Sunday, February 1, 2015          Make Money Writing

10:30 to 4:00 p.m.                              Registration details at www.BlueHeron Books.com

Beat the winter blahs with an energizing one-day workshop on how to earn money doing what you love. If you are a competent word-juggler but lack the left-brain skills to figure out how to derive revenue from it, this is the workshop for you. Let Dorothea Helms guide you through the basics on what pays, how to charge, what to keep track of and how to market your work. After several years of six-digit freelance incomes, she is qualified to provide you with the kick-start you need. Get ready to value yourself as a writer so others will, too!

 

March 5 to April 16, 2015          Advanced Writing for Wordies

1:00 to 3:00 p.m.                                Registration details at www.BlueHeron Books.com

(6 Thursday afternoons – no class March 19 because of March Break)

Ready to take your writing to the next level? The Writing Fairy is ready to help you soar. Learn to mine ideas from unlikely sources, take risks that will capture the attention of editors/publishers and polish your writing to the professional level. Dorothea will provide the kick-in-the-butt that will get your “butt in chair” to live out your writing dreams. This course is for writers who have advanced beyond the beginner stage. Oh, and it will be a lot of fun!

The following column appeared in the November/December 2009 issue of WCDR’s newsletter, Word Weaver.

The Writing Fairy® Eat My Dust Column

by Dorothea Helms

Someone asked me the other day why I chose “The Writing Fairy” as my brand. He wondered whether people think it’s a business for kids, or whether they assign negative connotations to the word Fairy. In fact, these are valid observations, and I took them into consideration in 2004 before I went ahead with the name.

I used Edward DeBono’s Six Hat Thinking to analyze the idea. First, I put on the white hat (in the metaphorical sense, although I have used real hats to teach this exercise). White represents the facts, and the facts were that I already had a successful freelance business, a lot of experience, and an established audience for my work. Then I moved on to the yellow hat, which symbolizes positive thinking. Most of the time, I’m a bona fide optimist, so it was easy for me to paint a bright picture of the future.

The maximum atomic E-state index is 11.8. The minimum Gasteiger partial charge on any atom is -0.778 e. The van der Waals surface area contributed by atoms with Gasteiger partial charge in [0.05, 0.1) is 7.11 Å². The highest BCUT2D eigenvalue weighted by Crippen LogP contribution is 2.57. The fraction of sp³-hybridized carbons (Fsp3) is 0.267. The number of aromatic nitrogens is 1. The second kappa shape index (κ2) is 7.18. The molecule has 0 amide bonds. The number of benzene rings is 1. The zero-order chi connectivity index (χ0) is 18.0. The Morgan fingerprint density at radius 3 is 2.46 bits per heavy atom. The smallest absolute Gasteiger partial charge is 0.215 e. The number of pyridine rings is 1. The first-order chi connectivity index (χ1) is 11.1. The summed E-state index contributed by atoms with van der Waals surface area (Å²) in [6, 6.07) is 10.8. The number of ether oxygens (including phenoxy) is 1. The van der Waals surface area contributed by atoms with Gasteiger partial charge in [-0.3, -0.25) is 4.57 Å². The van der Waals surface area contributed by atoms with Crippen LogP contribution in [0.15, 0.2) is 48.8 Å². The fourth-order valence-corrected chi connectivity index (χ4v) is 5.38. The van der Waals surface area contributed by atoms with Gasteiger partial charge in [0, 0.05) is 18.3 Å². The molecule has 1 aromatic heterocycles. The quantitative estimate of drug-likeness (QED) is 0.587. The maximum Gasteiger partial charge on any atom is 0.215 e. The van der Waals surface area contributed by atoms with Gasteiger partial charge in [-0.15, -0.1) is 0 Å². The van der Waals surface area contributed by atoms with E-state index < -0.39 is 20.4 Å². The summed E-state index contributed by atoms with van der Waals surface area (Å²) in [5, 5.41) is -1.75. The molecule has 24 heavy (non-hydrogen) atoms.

The green hat is interesting, because it’s about new ideas and the reasons to go for it. I did research on writers’ circles and groups across North America, and they’re multiplying faster than rabbits. After 15 years of teaching creative writing, I know there are closet writers out there, so I felt I’d do well with that target market, especially by using humour.

Then it was on to the red hat, which is my favourite. It stands for the feelings attached to the idea. The beauty of this hat is that you don’t have to justify these emotions in any way. I WANNA BE THE WRITING FAIRY, I WANNA, I WANNA. So there.

And I couldn’t ignore the black hat, which is looking at the idea in a critical way. The black hat helps to temper the enthusiasm with reality. Would people think my stuff is for kids? And would men avoid my books and workshops because of the word “fairy”? Then, the blue hat—the overall picture. Overall, my idea to launch The Writing Fairy seemed like a solid idea and a lot of fun.

What cinched it for me was a conversation I had with best-selling author Nicholas Boothman, who knows Edward DeBono. I mentioned the black hat concerns to Nick, and he said, “Dorothea I love the idea. The people who are going to get it will get it. Don’t worry about the others; another voice will speak to them.” And the rest is fairy history.

 

The following column appeared in the September/October 2009 issue of WCDR’s newsletter, Word Weaver.

The Writing Fairy® Eat My Dust Column

by Dorothea Helms

Winning writing contests is one of the most exciting things I’ve experienced during my career. In addition to validation for my writing from an objective source, the wins have brought money, plaques, prizes and prestige. Contest wins listed on a writer’s CV also add credibility.

I don’t know of a magic formula for winning (even though I’m The Writing Fairy), but I do have some tips I’d like to share on how to increase your chances.

  1. Come up with a creative way to approach the contest topic.
  2. Follow the rules.
  3. Write with abandon, polish your writing with care.
  4. Follow the rules.
  5. Enter
  6. Follow the rules.

Sound simplistic? For years, I have served as a writing contest judge from local to national levels, and I have run several contests myself. I’m always astounded at the number of entrants who neglect the rules.

If the maximum word count is 2,500 and your entry is 3,000, it will be eliminated before it’s even read. I’ve had to axe entries for being over the word count many times. If the rules stipulate that the piece has to be original and unpublished, make sure it is. Nowadays it’s easy to do a Google search for one of the sentences and find out if it’s on a website somewhere. I’ve done that and found published work that has been entered as unpublished. And if there is an entry fee, remember to include your payment.

The best way to make sure you follow the rules is to READ THEM. In one of my Writing Fairy contests, after I published the names of the 10 finalists, one of them contacted me to say he had just read the rules, and that his entry had been published in a major US newspaper. I had to eliminate his piece, and it took time and effort to figure out who was next in line to take his spot in the top ten.

When it comes to increasing your chances of winning writing contests, the only thing worse than not following the rules is not entering. If you read winning contest entries and think, I can do better than that, then do better than that and send it in. You’ll find a fabulous list of writing contests on the WCDR website. Get on your butt and give it a whirl.

Oh, and did I mention Follow the Rules?